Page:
Here you pass the upper portions of Limestone Creek all along which farms have been measured on both sides of the creek. Here again the soil is good and the water plentiful with abundance of back run, which is not likely soon to be taken up; this is another excellent spot for the agriculturalists with a climate cooler than the neighbourhood of Cowra, having long established post roads passing through it, and other advantages; mills on both sides, and forming the centre of the Police district of Carcoar; distant from the township of name about 12 miles, with a good road all the way. Crossing Limestone Creek and passing round a lofty trappean range to the left, a mile and a half brings you to Irunbundon (?) Creek, down which you proceed until it crosses the Canowindra Road and thence to the Belubula.
Within the last three or four years this fine creek (Belubula) has been surveyed and numbers of farms have already been purchased, and are now in full crop; others are just being cleared, and mostly fenced; numerous farms can be obtained for the upset price, and before long the whole of this part will be taken up. The soil of the best description abounding with green wattles (always a sure indication of good farming land) and covered with grass: numerous large holes of permanent water everywhere abound, with a good sheltered back country to depend upon for working cattle, and having back water all through the year. Should any of your readers wish for good farms well watered, let them come here and select for themselves; at the same time I would remind them to come quickly.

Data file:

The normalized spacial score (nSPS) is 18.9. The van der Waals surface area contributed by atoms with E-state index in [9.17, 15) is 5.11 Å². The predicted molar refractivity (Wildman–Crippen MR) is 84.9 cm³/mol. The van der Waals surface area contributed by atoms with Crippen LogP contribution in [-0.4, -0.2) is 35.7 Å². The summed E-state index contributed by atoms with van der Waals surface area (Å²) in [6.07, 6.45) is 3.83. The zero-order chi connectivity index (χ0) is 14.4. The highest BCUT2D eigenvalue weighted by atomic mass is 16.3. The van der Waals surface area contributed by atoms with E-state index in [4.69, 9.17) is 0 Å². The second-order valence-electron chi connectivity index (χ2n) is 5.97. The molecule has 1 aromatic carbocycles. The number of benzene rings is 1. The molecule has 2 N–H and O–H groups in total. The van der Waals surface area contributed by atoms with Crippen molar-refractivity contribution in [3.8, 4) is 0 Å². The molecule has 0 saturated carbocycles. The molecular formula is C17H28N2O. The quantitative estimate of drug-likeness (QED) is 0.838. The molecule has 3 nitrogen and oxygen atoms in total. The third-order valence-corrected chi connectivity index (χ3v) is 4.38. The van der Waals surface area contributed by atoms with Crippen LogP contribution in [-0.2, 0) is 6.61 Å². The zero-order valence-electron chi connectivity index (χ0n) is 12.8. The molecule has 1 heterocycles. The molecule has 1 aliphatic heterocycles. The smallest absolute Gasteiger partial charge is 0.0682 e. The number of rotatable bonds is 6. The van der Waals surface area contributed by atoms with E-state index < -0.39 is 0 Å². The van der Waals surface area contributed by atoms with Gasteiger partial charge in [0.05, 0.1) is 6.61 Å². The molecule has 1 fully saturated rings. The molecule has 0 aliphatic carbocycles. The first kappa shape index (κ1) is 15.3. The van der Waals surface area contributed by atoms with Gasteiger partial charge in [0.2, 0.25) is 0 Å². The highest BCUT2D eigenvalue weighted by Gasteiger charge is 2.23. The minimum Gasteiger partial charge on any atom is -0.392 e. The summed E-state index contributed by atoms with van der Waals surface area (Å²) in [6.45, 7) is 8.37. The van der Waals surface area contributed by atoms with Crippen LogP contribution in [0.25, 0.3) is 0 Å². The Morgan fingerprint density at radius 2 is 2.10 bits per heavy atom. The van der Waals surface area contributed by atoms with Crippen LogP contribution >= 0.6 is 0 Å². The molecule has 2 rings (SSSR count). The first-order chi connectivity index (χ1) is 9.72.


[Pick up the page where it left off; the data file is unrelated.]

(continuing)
This famous Creek is within eight or 9 miles of Carcoar, to which there is an excellent road while the various lines Grubbingbong, the Abercrombie, Grabine, Bigga and Cowra passing through the entire length of the valley. Fencing timber of the very best description can be had within a few miles, so that here a Free Selectionist would have it all his own way, and what is more, get good value for his money. The greater portion of the creek can be had at once, and the intending purchaser has only to apply to Mr Beardmore at Carcoar, pay down his money, get his land and start at once so as to be in time for the incoming spring.
I have a great liking this part of the country and it strikes me that it is destined to be a thoroughly peopled agricultural region before many years are past. Starting at the lowest occupied farm — that Mr William Leabeater opposite to which is Mr Burke’s — I came to Mr Donaldson’s next, Mr James Leabeater, above which comes Mr Burke again then Lowe’s, then, Snowden then Mr John Linden’s sheep station, after which you come in the hospitable mansion of Grubbenbong itself, beautifully situated in the middle of a flourishing garden. I gave up journeying further that day and remained here for the night, leaving Grubbenbong early next morning.